By Susan Spann
My last guest post here at the RMFW blog took an overview look at publishing rights, with a focus on the “Big Four” – Exclusivity, Geography, Translation, and Formats.
Today, we’re taking a look at royalties - specifically, at royalty calculation and the contract language which bases an author’s royalties on “gross” or “net” sales proceeds.
Royalties are the money an author receives from a publisher on sales of the author’s work.
The amount of the royalty usually varies by format, with typical percentages averaging 9-10% on hardcover sales, 8-9% on trade paperbacks, 5-6% on mass market (sometimes also called “rack sized”) paperbacks, and 25% on ebooks.*
Many contracts also contain “escalation clauses,” which increase the percentages once sales pass a stated numerical threshold.
When the author receives an advance, the publisher pays the author a lump-sum payment (sometimes in several installments) which is credited against the royalties due on future sales. When authors receive an advance, the author receives no royalty checks until the author’s royalties on actual sales (less returns) exceeds the advance amount.
At first glance, royalty calculation seems pretty simple: sales price multiplied by the royalty percentage equals royalty due … right?
Not exactly. You need to read (and understand) the fine print in your contract.
Publishing contracts calculate royalties in one of two ways:
Gross royalty calculation (sometimes phrased as calculation on “list price” or “price received”) means the author’s share of sales is based on amounts the publisher receives, with no deductions (except for returns, severe discount sales, and review copies, as well as a couple of other standard situations where royalties are never–or almost never–due). A gross royalty clause calls for calculation of the author’s royalties based on the publisher’s list price or the money the publisher receives on sales, without deductions for publishing costs or other costs incurred by the publisher. This is the best form of royalty for the author, and the one an author should try to insist on.
Net royalty calculation means that the author’s share of royalties is based on some amount less than what the publisher actually receives. The contract language will use the word “net” or specify that the publisher can deduct certain sums or expenses from the sales proceeds before calculating the author’s share. In cases where the publisher insists on net royalty calculation, the author must insist that the contract specify exactly what expenses the publisher can (and cannot) deduct before calculating the royalties due to the author. Unspecified “net royalty” clauses are dangerous for the author, because the publisher can reduce receipts (and therefore the author’s royalties) by deducting all kinds of costs that the publisher should normally bear.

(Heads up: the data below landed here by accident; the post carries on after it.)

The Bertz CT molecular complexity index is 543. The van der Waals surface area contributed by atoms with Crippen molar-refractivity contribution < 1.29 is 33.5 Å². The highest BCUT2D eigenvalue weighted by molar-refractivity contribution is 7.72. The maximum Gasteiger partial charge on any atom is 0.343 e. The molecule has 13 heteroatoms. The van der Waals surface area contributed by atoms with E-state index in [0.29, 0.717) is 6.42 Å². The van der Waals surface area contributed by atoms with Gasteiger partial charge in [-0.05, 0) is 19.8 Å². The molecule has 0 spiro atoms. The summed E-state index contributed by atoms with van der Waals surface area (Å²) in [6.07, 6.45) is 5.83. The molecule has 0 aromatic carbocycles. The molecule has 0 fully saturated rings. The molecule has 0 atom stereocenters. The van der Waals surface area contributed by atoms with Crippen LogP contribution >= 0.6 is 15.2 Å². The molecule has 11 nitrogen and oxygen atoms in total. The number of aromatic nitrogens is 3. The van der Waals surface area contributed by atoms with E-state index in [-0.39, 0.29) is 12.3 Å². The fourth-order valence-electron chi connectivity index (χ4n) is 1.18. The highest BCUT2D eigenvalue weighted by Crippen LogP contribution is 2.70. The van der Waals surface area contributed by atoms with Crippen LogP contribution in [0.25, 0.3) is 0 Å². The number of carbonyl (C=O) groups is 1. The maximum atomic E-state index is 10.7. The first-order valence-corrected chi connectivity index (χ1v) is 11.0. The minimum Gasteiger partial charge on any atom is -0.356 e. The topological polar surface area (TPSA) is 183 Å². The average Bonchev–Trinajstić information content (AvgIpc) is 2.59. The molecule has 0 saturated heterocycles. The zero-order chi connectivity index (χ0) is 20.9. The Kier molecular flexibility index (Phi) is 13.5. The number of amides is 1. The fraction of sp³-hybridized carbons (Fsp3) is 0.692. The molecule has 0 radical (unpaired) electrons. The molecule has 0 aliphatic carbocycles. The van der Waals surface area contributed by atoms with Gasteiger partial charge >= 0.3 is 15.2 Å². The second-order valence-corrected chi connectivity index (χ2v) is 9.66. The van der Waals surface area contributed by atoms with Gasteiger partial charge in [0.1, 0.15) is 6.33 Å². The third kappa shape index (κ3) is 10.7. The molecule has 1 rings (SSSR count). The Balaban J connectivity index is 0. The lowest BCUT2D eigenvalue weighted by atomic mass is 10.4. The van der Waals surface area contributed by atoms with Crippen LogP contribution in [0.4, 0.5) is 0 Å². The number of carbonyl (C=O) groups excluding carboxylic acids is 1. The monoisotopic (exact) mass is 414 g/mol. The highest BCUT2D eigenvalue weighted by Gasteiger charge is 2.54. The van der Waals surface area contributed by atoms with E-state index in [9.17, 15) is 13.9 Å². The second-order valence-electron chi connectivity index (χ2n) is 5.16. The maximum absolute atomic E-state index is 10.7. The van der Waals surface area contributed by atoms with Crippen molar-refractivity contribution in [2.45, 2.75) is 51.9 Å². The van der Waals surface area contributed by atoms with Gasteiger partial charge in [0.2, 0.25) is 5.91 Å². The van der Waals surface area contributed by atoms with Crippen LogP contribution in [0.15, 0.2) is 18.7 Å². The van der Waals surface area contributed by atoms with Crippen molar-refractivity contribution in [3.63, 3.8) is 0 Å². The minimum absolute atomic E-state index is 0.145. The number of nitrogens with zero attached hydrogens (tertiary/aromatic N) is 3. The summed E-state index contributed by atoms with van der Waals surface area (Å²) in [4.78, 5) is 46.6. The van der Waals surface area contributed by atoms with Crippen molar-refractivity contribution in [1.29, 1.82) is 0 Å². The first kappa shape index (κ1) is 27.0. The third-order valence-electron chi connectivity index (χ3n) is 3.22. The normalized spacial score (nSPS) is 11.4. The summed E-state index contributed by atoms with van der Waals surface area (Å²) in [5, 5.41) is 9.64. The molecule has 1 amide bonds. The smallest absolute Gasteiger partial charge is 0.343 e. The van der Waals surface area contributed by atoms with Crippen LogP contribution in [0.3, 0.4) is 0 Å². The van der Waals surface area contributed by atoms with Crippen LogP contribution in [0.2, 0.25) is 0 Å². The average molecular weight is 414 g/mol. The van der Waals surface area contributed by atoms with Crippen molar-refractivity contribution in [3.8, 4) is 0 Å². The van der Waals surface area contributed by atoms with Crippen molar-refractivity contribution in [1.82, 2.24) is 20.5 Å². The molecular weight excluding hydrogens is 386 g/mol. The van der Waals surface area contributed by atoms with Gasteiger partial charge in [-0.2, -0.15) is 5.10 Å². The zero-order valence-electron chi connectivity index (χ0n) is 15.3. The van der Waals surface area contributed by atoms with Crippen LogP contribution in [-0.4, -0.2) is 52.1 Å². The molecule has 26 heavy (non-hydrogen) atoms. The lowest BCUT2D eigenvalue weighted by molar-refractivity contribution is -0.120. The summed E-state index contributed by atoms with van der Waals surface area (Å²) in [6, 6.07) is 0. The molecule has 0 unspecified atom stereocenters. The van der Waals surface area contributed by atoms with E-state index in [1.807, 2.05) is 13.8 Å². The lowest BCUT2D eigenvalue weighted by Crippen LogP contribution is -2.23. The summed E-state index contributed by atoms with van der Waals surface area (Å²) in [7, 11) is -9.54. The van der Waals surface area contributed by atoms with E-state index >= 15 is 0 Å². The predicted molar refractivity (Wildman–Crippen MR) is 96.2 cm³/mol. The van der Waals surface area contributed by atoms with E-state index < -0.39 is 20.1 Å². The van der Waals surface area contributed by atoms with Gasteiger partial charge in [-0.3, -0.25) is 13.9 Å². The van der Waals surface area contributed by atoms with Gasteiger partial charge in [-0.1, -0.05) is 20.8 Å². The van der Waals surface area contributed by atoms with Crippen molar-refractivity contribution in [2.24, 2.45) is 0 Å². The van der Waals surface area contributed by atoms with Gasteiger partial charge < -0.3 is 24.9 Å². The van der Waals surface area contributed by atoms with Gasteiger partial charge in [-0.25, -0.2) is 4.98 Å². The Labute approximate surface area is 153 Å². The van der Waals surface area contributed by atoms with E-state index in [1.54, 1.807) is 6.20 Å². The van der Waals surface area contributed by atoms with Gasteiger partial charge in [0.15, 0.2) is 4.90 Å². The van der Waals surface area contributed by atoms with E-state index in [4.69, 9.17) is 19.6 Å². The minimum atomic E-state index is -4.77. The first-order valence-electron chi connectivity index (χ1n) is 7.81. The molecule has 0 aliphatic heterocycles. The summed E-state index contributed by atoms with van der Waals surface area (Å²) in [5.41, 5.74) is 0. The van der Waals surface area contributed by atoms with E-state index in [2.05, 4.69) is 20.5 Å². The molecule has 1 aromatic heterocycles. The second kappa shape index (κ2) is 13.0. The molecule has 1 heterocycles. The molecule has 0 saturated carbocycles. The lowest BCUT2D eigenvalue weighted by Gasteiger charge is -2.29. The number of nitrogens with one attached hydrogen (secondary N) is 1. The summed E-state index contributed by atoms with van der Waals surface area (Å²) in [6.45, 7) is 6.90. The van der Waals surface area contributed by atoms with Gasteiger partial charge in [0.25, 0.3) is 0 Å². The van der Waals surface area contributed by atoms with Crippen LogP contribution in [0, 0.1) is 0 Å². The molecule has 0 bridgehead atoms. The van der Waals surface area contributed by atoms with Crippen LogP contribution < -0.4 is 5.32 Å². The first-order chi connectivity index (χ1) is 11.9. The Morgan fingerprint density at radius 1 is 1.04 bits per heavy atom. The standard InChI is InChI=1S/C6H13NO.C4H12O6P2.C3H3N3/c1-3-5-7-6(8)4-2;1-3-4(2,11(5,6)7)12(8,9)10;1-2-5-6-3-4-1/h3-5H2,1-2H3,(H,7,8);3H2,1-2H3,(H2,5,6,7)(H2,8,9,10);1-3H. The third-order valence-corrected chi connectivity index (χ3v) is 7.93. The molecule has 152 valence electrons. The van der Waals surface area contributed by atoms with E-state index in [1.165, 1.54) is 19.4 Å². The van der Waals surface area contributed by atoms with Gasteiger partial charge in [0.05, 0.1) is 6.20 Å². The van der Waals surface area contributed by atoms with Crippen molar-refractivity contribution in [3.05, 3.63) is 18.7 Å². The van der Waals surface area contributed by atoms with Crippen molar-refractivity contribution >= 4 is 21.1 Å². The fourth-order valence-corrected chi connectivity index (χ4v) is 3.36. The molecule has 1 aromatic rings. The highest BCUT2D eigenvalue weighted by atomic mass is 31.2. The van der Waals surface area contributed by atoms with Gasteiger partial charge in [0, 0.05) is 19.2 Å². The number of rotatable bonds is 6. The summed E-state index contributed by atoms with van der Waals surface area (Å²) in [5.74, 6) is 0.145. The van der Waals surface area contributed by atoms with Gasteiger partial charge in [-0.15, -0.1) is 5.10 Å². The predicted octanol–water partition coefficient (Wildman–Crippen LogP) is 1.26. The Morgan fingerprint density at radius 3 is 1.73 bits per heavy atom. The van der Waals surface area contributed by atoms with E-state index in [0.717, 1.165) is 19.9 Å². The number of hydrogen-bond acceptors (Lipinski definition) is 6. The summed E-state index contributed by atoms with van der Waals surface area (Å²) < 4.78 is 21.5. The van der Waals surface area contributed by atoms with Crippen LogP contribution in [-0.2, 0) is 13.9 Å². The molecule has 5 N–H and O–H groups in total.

Remember: in traditional publishing situations, the publisher–and the publisher alone–bears the costs of producing, distributing, and marketing the books. The author does not and should not share those costs.
The language to watch for reads: “Publisher will pay Author X% of Publisher’s net receipts (or net profits) on sales of the Work.”
Paraphrases of this language are equally bad.
When a contract uses the word “net,” or allows the publisher to deduct sums other than taxes and shipping added to the purchase price (meaning taxes and shipping paid by the purchaser over and above the price of the books) authors should, at a minimum, be wary. If changing the contract to gross royalties isn’t an option, and the author still wants to go through with the deal (there are reasons to make such a choice, but only after consultation with a trusted agent or attorney) the author must ensure that “net” is thoroughly and specifically defined and that publisher deductions are based upon “actual, documented” costs – not estimates or undocumented “costs.”
Not all net royalty contracts represent blatant attempts to defraud the author – some reputable publishers do use them – but authors must be very careful about agreeing to royalties based on net, and should never do so without professional advice.
One final word about the term “net” – in recent months, I’ve seen a couple of publishers’ contracts which use the word “net” but define the term in a way that actually represents a gross royalty calculation. Unless you’re well-versed in publishing legalese, you might not be able to tell the difference.
The best way to ensure your rights are properly protected? Find an agent or an attorney you trust and never sign a contract without professional review and advice.
*(Note: these numbers hold if you’re published by a New York publishing house. Digital-only presses, POD publishers, and small independent houses may (and usually do) vary.)
Have questions about this or other publishing legal issues? Please feel free to ask in the comments – I’m glad to help!
Susan Spann is a publishing attorney and author from Sacramento, California. Her debut mystery novel, CLAWS OF THE CAT (Minotaur Books, July 2013), is the first in a series featuring ninja detective Hiro Hattori. The sequel, BLADE OF THE SAMURAI, will release on July 15, 2014. Susan blogs about writing, publishing law and seahorses at http://www.SusanSpann.com. Find her on Twitter @SusanSpann or on Facebook.